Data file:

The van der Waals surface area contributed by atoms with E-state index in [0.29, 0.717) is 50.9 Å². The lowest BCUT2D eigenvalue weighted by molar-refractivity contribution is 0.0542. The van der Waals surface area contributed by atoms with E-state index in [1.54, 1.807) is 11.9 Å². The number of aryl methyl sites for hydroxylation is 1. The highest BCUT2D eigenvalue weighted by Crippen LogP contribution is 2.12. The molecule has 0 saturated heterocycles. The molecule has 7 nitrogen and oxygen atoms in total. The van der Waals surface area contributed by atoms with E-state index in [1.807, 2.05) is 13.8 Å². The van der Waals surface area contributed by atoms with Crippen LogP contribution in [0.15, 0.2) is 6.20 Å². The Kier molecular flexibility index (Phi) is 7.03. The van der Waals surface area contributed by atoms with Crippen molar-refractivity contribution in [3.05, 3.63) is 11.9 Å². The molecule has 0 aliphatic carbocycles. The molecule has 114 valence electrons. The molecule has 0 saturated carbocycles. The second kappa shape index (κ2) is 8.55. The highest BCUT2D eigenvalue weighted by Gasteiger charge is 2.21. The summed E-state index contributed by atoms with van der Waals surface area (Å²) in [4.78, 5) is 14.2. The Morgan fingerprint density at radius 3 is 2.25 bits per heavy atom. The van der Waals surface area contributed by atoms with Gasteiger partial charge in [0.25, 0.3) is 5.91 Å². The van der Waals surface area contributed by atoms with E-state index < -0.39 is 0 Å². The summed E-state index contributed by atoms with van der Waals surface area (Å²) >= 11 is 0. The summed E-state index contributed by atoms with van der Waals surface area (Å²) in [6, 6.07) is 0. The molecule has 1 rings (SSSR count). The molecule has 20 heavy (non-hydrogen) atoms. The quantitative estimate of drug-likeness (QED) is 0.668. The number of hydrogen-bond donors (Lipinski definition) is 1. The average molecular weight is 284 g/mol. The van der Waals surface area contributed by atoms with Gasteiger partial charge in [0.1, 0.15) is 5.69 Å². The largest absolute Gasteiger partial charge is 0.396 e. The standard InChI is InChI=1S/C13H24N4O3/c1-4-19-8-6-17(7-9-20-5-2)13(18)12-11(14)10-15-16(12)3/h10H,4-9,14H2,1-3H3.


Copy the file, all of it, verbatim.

The van der Waals surface area contributed by atoms with E-state index in [0.29, 0.717) is 50.9 Å². The lowest BCUT2D eigenvalue weighted by molar-refractivity contribution is 0.0542. The van der Waals surface area contributed by atoms with E-state index in [1.54, 1.807) is 11.9 Å². The number of aryl methyl sites for hydroxylation is 1. The highest BCUT2D eigenvalue weighted by Crippen LogP contribution is 2.12. The molecule has 0 saturated heterocycles. The molecule has 7 nitrogen and oxygen atoms in total. The van der Waals surface area contributed by atoms with E-state index in [1.807, 2.05) is 13.8 Å². The van der Waals surface area contributed by atoms with Crippen LogP contribution in [0.15, 0.2) is 6.20 Å². The Kier molecular flexibility index (Phi) is 7.03. The van der Waals surface area contributed by atoms with Crippen molar-refractivity contribution in [3.05, 3.63) is 11.9 Å². The molecule has 0 aliphatic carbocycles. The molecule has 114 valence electrons. The molecule has 0 saturated carbocycles. The second kappa shape index (κ2) is 8.55. The highest BCUT2D eigenvalue weighted by Gasteiger charge is 2.21. The summed E-state index contributed by atoms with van der Waals surface area (Å²) in [4.78, 5) is 14.2. The Morgan fingerprint density at radius 3 is 2.25 bits per heavy atom. The van der Waals surface area contributed by atoms with Gasteiger partial charge in [0.25, 0.3) is 5.91 Å². The van der Waals surface area contributed by atoms with E-state index < -0.39 is 0 Å². The summed E-state index contributed by atoms with van der Waals surface area (Å²) >= 11 is 0. The summed E-state index contributed by atoms with van der Waals surface area (Å²) in [6, 6.07) is 0. The molecule has 1 rings (SSSR count). The molecule has 20 heavy (non-hydrogen) atoms. The quantitative estimate of drug-likeness (QED) is 0.668. The number of hydrogen-bond donors (Lipinski definition) is 1. The average molecular weight is 284 g/mol. The van der Waals surface area contributed by atoms with Gasteiger partial charge in [0.1, 0.15) is 5.69 Å². The largest absolute Gasteiger partial charge is 0.396 e. The standard InChI is InChI=1S/C13H24N4O3/c1-4-19-8-6-17(7-9-20-5-2)13(18)12-11(14)10-15-16(12)3/h10H,4-9,14H2,1-3H3.